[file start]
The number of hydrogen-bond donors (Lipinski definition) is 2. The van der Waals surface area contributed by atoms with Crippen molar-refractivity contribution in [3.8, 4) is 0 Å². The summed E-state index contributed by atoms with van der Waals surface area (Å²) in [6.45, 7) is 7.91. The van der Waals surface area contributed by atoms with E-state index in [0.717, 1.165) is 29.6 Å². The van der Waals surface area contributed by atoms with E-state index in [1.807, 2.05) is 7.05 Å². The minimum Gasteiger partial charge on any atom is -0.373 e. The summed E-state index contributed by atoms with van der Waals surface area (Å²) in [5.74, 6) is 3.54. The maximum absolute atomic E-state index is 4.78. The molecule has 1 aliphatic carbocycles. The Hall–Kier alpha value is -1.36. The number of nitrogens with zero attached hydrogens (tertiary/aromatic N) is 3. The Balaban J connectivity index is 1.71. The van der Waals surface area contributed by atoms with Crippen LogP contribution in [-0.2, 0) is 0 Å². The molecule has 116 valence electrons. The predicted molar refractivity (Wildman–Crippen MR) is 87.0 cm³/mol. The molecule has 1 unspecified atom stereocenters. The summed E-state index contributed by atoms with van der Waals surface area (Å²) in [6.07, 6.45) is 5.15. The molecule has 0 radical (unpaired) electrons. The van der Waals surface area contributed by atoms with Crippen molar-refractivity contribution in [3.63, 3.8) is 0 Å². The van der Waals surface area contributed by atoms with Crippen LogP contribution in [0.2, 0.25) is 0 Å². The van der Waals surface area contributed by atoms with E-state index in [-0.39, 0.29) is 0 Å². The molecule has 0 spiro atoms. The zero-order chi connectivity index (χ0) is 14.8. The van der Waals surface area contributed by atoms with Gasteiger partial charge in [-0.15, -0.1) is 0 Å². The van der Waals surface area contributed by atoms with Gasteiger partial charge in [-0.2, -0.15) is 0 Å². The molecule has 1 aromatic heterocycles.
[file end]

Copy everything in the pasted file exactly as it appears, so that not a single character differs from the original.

The number of hydrogen-bond donors (Lipinski definition) is 2. The van der Waals surface area contributed by atoms with Crippen molar-refractivity contribution in [3.8, 4) is 0 Å². The summed E-state index contributed by atoms with van der Waals surface area (Å²) in [6.45, 7) is 7.91. The van der Waals surface area contributed by atoms with E-state index in [0.717, 1.165) is 29.6 Å². The van der Waals surface area contributed by atoms with E-state index in [1.807, 2.05) is 7.05 Å². The minimum Gasteiger partial charge on any atom is -0.373 e. The summed E-state index contributed by atoms with van der Waals surface area (Å²) in [5.74, 6) is 3.54. The maximum absolute atomic E-state index is 4.78. The molecule has 1 aliphatic carbocycles. The Hall–Kier alpha value is -1.36. The number of nitrogens with zero attached hydrogens (tertiary/aromatic N) is 3. The Balaban J connectivity index is 1.71. The van der Waals surface area contributed by atoms with Crippen LogP contribution in [-0.2, 0) is 0 Å². The molecule has 116 valence electrons. The predicted molar refractivity (Wildman–Crippen MR) is 87.0 cm³/mol. The molecule has 1 unspecified atom stereocenters. The summed E-state index contributed by atoms with van der Waals surface area (Å²) in [6.07, 6.45) is 5.15. The molecule has 0 radical (unpaired) electrons. The van der Waals surface area contributed by atoms with Crippen molar-refractivity contribution in [3.63, 3.8) is 0 Å². The van der Waals surface area contributed by atoms with Crippen LogP contribution in [0.2, 0.25) is 0 Å². The van der Waals surface area contributed by atoms with E-state index in [-0.39, 0.29) is 0 Å². The molecule has 0 spiro atoms. The zero-order chi connectivity index (χ0) is 14.8. The van der Waals surface area contributed by atoms with Gasteiger partial charge in [-0.15, -0.1) is 0 Å². The van der Waals surface area contributed by atoms with Gasteiger partial charge in [-0.2, -0.15) is 0 Å². The molecule has 1 aromatic heterocycles.